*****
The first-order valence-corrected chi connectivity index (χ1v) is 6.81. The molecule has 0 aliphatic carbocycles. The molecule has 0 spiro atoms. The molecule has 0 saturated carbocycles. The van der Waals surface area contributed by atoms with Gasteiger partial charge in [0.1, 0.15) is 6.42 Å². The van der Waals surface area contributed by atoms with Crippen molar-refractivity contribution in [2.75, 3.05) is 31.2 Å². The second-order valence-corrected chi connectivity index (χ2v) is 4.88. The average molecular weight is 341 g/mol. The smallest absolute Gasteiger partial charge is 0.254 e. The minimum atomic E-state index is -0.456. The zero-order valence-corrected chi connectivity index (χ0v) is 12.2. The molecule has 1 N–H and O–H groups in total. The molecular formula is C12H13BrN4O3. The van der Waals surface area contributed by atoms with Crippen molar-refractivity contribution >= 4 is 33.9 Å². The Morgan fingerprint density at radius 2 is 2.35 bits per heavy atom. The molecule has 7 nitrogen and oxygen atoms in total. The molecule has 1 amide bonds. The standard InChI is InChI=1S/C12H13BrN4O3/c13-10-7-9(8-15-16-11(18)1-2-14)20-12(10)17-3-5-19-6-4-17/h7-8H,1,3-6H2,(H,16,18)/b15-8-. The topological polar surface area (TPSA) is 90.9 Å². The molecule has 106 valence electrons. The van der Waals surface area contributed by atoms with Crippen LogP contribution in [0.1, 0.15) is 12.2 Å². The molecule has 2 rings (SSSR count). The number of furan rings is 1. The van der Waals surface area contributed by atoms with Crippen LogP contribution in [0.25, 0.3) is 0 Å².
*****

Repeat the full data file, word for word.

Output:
The first-order valence-corrected chi connectivity index (χ1v) is 6.81. The molecule has 0 aliphatic carbocycles. The molecule has 0 spiro atoms. The molecule has 0 saturated carbocycles. The van der Waals surface area contributed by atoms with Gasteiger partial charge in [0.1, 0.15) is 6.42 Å². The van der Waals surface area contributed by atoms with Crippen molar-refractivity contribution in [2.75, 3.05) is 31.2 Å². The second-order valence-corrected chi connectivity index (χ2v) is 4.88. The average molecular weight is 341 g/mol. The smallest absolute Gasteiger partial charge is 0.254 e. The minimum atomic E-state index is -0.456. The zero-order valence-corrected chi connectivity index (χ0v) is 12.2. The molecule has 1 N–H and O–H groups in total. The molecular formula is C12H13BrN4O3. The van der Waals surface area contributed by atoms with Crippen molar-refractivity contribution >= 4 is 33.9 Å². The Morgan fingerprint density at radius 2 is 2.35 bits per heavy atom. The molecule has 7 nitrogen and oxygen atoms in total. The molecule has 1 amide bonds. The standard InChI is InChI=1S/C12H13BrN4O3/c13-10-7-9(8-15-16-11(18)1-2-14)20-12(10)17-3-5-19-6-4-17/h7-8H,1,3-6H2,(H,16,18)/b15-8-. The topological polar surface area (TPSA) is 90.9 Å². The molecule has 106 valence electrons. The van der Waals surface area contributed by atoms with Crippen LogP contribution in [0.1, 0.15) is 12.2 Å². The molecule has 2 rings (SSSR count). The number of furan rings is 1. The van der Waals surface area contributed by atoms with Crippen LogP contribution in [0.25, 0.3) is 0 Å².